I decided to purse History because of a long standing love for stories about the past, but I never thought my fondness for chatting with people about their lives would turn into a degree. Questions of how we remember, what stories we choose to tell, and how those stories shape our sense of self and the world around us have always fascinated me. I have chosen to explore these interests of mine through oral history.
My research centers on post-World War II Irish Canadian immigrants living in Winnipeg, Manitoba, drawing primarily on oral history interviews. In other words, a major part of my research is drinking tea with lovely people and chatting about their lives and thoughts. My thesis will examine the experience of migration and various ways this group has sought to “be Irish” within the context of a Prairie city (and my home town). I am particularly interested in relationships to space and landscape, as well as the ways in which people connect with and process the past. I also want to explore performance and the doors it opens for us to express emotional ties and transfer knowledge about our sense of history.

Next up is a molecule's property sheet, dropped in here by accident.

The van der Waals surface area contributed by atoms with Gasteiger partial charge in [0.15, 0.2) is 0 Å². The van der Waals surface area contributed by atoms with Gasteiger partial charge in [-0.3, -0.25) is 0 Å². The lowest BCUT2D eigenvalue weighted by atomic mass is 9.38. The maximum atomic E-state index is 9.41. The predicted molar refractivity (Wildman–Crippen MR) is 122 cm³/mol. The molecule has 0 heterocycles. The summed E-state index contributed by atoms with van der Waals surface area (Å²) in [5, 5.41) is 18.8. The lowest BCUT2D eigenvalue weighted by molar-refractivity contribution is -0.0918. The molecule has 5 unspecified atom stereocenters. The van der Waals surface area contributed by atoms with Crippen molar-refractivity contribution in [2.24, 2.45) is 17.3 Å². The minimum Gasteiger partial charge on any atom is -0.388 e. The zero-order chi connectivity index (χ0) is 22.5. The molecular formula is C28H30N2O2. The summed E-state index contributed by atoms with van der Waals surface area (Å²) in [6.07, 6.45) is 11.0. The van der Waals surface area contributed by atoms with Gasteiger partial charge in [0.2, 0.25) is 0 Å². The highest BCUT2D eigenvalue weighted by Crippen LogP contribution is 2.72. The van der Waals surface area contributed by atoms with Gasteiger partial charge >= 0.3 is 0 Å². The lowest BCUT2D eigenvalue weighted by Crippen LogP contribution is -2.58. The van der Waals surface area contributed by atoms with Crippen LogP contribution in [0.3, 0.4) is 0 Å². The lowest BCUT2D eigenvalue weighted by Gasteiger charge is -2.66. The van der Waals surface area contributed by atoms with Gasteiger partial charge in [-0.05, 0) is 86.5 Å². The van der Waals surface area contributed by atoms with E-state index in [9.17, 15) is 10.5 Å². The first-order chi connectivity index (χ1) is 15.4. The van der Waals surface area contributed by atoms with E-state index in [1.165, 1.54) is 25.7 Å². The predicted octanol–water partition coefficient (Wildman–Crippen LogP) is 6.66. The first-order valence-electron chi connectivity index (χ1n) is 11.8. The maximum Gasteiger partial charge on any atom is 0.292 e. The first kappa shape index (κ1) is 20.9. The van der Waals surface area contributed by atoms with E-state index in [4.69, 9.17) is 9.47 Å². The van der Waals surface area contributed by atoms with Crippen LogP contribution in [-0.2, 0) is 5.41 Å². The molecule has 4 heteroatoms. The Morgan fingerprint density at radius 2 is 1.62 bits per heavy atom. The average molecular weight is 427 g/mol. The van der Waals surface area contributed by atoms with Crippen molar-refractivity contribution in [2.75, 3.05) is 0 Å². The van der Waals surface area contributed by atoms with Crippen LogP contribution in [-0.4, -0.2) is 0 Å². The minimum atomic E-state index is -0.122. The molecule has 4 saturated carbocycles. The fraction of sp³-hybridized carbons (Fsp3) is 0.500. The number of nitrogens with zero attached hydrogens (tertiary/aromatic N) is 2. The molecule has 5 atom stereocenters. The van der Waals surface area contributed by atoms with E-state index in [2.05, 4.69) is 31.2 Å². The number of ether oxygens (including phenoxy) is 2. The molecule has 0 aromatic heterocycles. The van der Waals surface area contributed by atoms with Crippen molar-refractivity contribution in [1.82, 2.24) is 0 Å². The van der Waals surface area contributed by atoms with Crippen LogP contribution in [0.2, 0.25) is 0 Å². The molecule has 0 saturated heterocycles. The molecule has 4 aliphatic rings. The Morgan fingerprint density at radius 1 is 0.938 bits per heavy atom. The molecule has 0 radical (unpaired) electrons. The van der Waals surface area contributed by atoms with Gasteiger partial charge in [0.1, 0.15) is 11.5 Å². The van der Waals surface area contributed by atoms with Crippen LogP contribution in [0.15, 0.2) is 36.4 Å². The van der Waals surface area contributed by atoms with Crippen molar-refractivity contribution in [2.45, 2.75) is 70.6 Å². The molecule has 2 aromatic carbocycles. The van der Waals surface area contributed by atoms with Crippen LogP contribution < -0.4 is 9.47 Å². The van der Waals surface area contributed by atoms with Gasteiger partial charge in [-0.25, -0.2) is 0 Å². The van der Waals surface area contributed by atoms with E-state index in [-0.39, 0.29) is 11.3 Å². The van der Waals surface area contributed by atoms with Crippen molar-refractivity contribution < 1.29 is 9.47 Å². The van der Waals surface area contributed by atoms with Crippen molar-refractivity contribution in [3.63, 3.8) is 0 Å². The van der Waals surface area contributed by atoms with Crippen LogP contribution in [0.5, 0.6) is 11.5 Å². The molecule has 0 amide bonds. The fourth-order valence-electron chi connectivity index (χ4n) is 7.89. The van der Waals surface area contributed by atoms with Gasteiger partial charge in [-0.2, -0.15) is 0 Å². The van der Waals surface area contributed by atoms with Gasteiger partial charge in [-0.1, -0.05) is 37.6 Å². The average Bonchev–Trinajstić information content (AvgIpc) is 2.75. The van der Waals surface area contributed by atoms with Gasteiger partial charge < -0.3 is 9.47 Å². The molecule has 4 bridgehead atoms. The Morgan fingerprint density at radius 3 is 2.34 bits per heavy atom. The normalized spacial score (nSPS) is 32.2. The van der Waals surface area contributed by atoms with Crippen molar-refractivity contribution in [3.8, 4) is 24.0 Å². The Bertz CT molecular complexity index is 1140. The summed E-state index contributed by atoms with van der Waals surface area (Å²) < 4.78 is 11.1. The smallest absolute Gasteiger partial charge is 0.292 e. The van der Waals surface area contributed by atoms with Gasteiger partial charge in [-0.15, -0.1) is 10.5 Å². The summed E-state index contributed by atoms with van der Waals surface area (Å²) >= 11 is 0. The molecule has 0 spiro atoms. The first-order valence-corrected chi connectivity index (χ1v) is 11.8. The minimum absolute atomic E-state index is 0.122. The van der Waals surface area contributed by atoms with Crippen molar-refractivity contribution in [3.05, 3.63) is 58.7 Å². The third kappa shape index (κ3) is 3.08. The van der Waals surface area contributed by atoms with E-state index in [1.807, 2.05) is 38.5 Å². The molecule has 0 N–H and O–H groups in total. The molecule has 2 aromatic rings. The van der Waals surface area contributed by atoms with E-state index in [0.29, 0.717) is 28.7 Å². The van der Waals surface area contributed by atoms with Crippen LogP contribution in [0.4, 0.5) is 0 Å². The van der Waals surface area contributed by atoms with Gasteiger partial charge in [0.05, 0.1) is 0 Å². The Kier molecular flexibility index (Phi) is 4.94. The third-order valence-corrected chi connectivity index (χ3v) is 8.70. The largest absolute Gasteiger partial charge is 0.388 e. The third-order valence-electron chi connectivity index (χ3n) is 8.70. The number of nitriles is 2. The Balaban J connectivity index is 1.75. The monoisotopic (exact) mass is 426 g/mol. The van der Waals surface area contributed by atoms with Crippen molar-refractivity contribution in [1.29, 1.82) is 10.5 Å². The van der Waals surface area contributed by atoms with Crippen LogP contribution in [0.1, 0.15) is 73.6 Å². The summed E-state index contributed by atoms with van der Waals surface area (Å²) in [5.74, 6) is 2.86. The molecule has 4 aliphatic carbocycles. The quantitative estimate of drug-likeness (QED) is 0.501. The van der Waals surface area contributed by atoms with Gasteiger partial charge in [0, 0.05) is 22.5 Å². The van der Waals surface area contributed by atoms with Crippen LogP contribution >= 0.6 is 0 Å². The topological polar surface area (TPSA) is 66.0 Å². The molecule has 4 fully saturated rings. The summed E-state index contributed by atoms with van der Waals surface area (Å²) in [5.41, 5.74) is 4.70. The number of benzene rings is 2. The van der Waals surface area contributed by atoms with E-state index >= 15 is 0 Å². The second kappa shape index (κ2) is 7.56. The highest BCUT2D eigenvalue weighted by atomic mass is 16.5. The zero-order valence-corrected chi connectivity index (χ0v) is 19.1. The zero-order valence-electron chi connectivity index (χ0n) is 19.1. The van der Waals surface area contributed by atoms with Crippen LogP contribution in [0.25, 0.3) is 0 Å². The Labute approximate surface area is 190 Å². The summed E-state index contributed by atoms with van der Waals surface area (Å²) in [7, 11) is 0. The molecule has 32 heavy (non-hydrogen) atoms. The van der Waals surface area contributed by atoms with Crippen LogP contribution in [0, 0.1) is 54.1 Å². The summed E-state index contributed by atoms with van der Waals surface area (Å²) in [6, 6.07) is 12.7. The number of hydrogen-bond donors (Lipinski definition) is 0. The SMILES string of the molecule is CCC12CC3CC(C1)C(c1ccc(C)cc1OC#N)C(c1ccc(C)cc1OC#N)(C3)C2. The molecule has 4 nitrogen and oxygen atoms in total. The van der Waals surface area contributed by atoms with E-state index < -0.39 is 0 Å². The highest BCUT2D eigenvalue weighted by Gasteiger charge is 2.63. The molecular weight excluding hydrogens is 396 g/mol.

Each chapter of my thesis will be accompanied by an online exhibit in order to keep the aurality in oral history and to make my research easily accessible to the public. This will also provide me with the opportunity to be creative in how I present my interviewees’ stories and to build upon the storytelling skills I have learnt in my graduate studies. I am very excited to be working with Staging Our Histories and am looking forward to seeing the performances the participants create for this event!